This street, which was created in 1936, was named after Alki Point. Alki Avenue SW runs southwest from Duwamish Head to about 450 feet northeast of the point, where it turns south for a block and then becomes Beach Drive SW; Point Place continues another 200 or so feet toward Alki Point.
The settlement at Alki Point established by the Denny Party in 1851 was originally named New York. By a process that is not entirely clear, the name became New York–Alki, and then just Alki. Alki means ‘by and by’ or ‘someday’ in Chinook Jargon, the implication being that the settlement might rival New York… someday. Charles C. Terry officially applied the Alki name to the town plat he filed in 1853, and the point, street, and neighborhood were all named after it.
In the introduction to her 1937 book, Pig-Tail Days in Old Seattle, Sophie Frye Bass writes:
Please everyone, pronounce Alki as the Indians did, as if it were spelled “Alkey.”
Hardly anyone does this anymore — in fact I don’t think I’ve ever heard someone say
Seattleites! I’m willing to bet you’ve always pronounced Alki as AL-kye (ælkaɪ), never as AL-kee (ælkiː). So this poll isn’t about how YOU pronounce it, but rather how you’ve heard OTHERS pronounce it.— (((Benjamin Donguk Lukoff))) (@lukobe) October 15, 2021
The Dennys insist on AL-kee— Mossback (@KnuteBerger) October 15, 2021
I was once at a talk where a Denny family descendant chastised the audience for saying Alkye, instead of the correct Al-kee Oh well— David B. Williams (@geologywriter) October 15, 2021
I think I’ve only heard AL-kee from presenters (Brewster Denny?). I listened to this recording of a Squamish elder speaking Chinook Jargon and that seems to be closest to his pronunciation. See 12:55 mark: https://t.co/dNgc7auFcu— Zach Works (@Zach_Works) October 15, 2021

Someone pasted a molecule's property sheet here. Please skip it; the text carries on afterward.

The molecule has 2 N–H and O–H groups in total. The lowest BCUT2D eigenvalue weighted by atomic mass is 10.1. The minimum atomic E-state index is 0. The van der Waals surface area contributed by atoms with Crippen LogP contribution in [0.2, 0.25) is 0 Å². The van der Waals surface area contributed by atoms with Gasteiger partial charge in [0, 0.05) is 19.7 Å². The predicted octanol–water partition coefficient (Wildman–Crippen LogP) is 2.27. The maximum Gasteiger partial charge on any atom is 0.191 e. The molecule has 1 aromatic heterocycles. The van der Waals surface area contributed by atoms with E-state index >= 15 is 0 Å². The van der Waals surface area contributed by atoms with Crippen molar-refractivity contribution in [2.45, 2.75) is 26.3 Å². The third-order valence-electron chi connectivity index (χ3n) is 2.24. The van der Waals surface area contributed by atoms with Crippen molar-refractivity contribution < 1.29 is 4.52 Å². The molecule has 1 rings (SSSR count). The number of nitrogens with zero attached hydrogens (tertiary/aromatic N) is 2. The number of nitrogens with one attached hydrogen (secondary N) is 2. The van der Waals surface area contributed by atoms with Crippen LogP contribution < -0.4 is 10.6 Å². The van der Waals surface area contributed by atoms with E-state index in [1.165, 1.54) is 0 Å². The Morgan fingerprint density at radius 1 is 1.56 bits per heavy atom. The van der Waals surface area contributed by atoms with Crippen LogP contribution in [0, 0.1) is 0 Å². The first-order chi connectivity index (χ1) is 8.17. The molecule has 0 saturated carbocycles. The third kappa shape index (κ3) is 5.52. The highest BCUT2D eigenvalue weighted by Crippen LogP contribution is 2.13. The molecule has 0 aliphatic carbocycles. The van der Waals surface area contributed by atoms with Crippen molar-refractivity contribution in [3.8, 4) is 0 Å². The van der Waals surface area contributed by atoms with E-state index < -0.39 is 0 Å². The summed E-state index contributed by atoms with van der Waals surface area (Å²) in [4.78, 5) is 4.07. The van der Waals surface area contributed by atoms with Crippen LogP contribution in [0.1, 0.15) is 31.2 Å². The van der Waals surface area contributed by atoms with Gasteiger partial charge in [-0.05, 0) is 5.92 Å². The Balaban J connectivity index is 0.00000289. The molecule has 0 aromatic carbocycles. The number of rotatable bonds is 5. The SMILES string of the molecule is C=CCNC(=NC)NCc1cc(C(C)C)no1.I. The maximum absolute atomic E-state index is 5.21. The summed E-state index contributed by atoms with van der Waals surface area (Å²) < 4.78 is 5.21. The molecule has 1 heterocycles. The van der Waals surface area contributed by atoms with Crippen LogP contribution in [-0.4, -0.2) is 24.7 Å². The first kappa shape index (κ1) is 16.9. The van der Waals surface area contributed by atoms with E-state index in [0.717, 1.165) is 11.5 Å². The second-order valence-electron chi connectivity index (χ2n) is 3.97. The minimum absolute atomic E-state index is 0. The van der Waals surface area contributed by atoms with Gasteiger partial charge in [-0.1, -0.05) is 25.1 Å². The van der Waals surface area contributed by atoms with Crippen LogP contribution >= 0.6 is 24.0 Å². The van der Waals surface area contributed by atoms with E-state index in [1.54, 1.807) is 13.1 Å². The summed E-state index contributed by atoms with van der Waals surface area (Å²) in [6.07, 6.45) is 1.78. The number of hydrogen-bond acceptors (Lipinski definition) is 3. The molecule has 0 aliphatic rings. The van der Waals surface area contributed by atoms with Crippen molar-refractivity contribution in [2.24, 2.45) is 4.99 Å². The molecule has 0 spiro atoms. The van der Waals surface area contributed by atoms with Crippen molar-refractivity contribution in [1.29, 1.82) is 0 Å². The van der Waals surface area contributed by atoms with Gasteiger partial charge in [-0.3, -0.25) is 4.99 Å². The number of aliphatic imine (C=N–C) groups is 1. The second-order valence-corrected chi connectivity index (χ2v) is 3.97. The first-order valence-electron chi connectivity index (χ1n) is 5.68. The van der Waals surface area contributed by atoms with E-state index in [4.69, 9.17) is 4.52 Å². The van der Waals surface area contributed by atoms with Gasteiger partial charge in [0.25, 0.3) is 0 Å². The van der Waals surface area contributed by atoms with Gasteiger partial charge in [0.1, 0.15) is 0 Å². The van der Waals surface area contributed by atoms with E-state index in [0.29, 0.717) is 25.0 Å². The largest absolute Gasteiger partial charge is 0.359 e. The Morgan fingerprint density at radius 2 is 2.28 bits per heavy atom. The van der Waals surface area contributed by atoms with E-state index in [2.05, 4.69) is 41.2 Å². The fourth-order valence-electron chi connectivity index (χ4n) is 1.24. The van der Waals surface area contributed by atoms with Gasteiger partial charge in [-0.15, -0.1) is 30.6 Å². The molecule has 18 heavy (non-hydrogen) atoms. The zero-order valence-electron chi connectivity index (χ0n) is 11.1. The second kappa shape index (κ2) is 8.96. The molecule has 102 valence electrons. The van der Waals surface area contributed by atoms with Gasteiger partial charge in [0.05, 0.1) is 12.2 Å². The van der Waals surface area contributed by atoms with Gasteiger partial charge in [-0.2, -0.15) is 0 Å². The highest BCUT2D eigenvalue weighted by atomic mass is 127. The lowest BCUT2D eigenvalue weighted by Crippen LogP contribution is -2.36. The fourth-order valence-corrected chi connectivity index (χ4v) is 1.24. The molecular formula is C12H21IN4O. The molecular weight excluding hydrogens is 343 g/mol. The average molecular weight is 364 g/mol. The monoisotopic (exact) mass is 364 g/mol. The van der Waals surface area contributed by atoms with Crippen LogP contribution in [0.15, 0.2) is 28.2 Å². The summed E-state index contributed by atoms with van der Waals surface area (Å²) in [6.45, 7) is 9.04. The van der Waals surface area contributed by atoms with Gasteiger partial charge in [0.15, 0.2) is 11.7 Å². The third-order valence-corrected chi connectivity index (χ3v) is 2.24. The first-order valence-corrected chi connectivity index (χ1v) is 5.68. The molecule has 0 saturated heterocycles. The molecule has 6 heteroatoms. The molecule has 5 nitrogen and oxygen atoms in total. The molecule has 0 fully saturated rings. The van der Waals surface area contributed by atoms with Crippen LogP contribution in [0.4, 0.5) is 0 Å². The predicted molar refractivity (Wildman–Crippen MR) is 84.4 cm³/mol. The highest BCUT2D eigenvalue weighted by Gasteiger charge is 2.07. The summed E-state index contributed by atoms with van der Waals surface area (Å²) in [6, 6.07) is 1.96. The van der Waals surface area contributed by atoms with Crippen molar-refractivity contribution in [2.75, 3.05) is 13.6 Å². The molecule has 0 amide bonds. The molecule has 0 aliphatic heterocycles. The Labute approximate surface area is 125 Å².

As noted in Harbor Avenue SW and Beach Drive SW, the Alki Avenue name once stretched from Lincoln Park around Alki Point and Duwamish Head to the industrial area near Harbor Island, but sometime between 1912 and 1920 the name was reduced to the portion between Alki Point and Duwamish Head.
Today, Alki Avenue SW begins at Harbor Avenue SW by Duwamish Head and goes 2⅕ miles southwest to Beach Drive SW.
Like Harbor Avenue SW, Beach Drive SW was once part of Alki Avenue SW. It became Beach Drive sometime between 1912 and 1920. In contrast to Alki and Harbor Avenues, most of Beach Drive’s beaches are private, though there is a long public stretch at the Emma Schmitz Memorial Outlook, as well as Lowman Beach Park at the south end.
Beach Drive SW begins at Alki Avenue SW just south of Alki Point and goes just over 3 miles southeast to Trail #1 at Lincoln Park.
Like Queen Anne Avenue N, Queen Anne Boulevard is named for the neighborhood and hill, themselves named for the Queen Anne architectural style popular with builders in the 1880s. Unlike the avenue, though, the boulevard is not one single street, but a scenic loop incorporating many streets (and hence has no directional designation, such as Queen Anne Boulevard W).